This is a cookbook because it gives you the ingredients and the recipe to bake your own campaign for change—a series of options to choose from, depending on the objectives you want achieved. These ingredients are tools used by activists and organizations globally. They are universal and have been proven to be effective for more than a century. They are the essential building blocks of civic change.
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They may seem familiar and prosaic at first. But in reality, they are so powerful as to be almost magic. And they have become better with time. Today, you and I have access to enormous reach in terms of communication and connectivity—unlike campaigners in the past—which is capable of producing and influencing change on a global scale. Understanding the core ingredients, when to use them, what to mix them with and how effective they are likely to be is special knowledge, but not esoteric. In fact, all campaigning organizations use these ingredients in different ways and by different names. But they are the same.
Activist organizations respect the processes and tools—‘ingredients’—which they use to try and bring about change. This is important to ensure that the quality and consistency of the recipe is maintained and that it can be prepared over and over again. How can we, as individuals intending to become activists and campaigners, use them? Well, first we need to know and understand what they are. British writer C.S. Lewis opens A Preface to Paradise Lost with an instruction for all of us: ‘The first qualification for judging any piece of workmanship from a corkscrew to a cathedral is to know what it is—what it was intended to do and how it is meant to be used. After that has been discovered, the temperance reformer may decide that the corkscrew was made for a bad purpose, and the communist may think the same about the cathedral. But such questions come later. The first thing is to understand the object before you: as long as you think the corkscrew was meant for opening tins or the cathedral for entertaining tourists, you can say nothing to the purpose about them.’ …
Non-violent direct action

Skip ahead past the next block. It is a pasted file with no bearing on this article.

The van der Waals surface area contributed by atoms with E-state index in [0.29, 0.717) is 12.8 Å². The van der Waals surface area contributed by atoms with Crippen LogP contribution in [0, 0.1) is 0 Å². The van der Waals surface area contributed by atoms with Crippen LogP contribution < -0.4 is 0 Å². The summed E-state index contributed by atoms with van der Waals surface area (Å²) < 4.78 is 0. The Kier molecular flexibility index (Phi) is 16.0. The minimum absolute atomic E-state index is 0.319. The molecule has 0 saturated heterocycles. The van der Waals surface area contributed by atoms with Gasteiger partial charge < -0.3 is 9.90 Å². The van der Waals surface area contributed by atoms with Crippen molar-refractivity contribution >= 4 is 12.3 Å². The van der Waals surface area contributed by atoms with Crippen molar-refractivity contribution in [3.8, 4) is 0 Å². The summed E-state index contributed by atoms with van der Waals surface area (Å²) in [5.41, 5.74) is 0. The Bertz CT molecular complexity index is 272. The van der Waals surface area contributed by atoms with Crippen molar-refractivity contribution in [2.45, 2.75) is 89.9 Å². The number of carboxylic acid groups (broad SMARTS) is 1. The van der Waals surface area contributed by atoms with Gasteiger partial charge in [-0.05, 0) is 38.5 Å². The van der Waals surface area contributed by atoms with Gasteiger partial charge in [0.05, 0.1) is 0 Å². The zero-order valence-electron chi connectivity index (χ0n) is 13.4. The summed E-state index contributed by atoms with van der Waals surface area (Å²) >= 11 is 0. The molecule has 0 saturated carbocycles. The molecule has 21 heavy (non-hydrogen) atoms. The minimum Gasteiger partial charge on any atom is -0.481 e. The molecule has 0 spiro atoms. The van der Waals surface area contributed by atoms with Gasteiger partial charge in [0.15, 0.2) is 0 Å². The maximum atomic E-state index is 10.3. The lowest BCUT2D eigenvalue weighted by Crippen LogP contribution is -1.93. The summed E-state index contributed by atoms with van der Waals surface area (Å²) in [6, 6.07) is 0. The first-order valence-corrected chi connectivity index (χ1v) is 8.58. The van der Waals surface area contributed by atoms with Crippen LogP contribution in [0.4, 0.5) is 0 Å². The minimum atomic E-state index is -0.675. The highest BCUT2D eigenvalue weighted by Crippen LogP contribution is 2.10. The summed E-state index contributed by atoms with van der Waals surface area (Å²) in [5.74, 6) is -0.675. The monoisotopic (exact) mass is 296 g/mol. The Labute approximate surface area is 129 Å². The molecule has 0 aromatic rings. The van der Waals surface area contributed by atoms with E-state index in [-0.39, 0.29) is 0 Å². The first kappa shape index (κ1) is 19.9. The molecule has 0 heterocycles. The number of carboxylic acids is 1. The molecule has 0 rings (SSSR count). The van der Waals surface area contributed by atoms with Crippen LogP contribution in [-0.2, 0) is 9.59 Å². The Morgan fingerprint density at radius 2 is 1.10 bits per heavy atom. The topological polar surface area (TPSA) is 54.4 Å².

This is the hard end of activism. It requires confrontation with authority. Greenpeace often initiates non-violent direct action; for instance, by stopping a whaling ship from sailing. Gandhi’s march to Dandi and the act of producing his own salt was a non-violent direct action, because it sought to disrupt the salt monopoly. Martin Luther King Jr. and other American activists who resisted segregation (the forcible separation of races on buses and in other public spaces) took non-violent direct action by occupying seats ‘reserved’ for white people.
In India, political parties, farmers’ groups and other large organized forces regularly effect non-violent direct action. The bandhs, hartals, chakka jams and the creation of traffic and rail obstacles are all examples which are common to India. They are not, however, common to individual activists or small groups because there is the threat of getting into trouble with the authority.
Some of us are willing to engage in direct action even if it means that there might be a fallout. The great American civil rights activist John Lewis welcomed it as ‘good trouble, necessary trouble’. In his 2017 memoir, Across That Bridge: A Vision for Change and the Future of America, Lewis wrote: ‘Freedom is not a state; it is an act. It is not some enchanted garden perched high on a distant plateau where we can finally sit down and rest. Freedom is the continuous action we all must take, and each generation must do its part to create an even more fair, more just society.’ Such lofty goals are achieved with the same steps and methods as the smaller ones that you and I seek to bring about. …
[Campaign] comes from a French word meaning the open countryside where battles are fought. A campaign seeks to make the most efficient possible use of all the forces available to produce victory. Some issues may need only research and media. Sometimes, research may not be required because the evidence is already at hand and visible to all. For example, climate change. Here, a campaign may be focused less on research and more on advocacy and mobilization.
In 2016, an activist group named Rising Up protested against the extension of Heathrow airport, which would increase pollution. Their intention was to disrupt the airport’s services, draw media attention, increase their membership and activist base by getting publicity, and put forward their side of the argument in the national debate. The action involved fifteen individuals who chained themselves together and occupied the road leading up to the airport terminals. While the disruption was minimal (the State is very organized in ensuring that places such as airports function), the protesters received media coverage and made people aware of their cause. …
In India, disruption is only allowed if the force disrupting is significant and the State is wary of it, such as political parties, which get away with disruption all the time. Individuals and civil society organizations have to be more modest in their approach, more careful and more aware of their own safety before they pick such a tactic.
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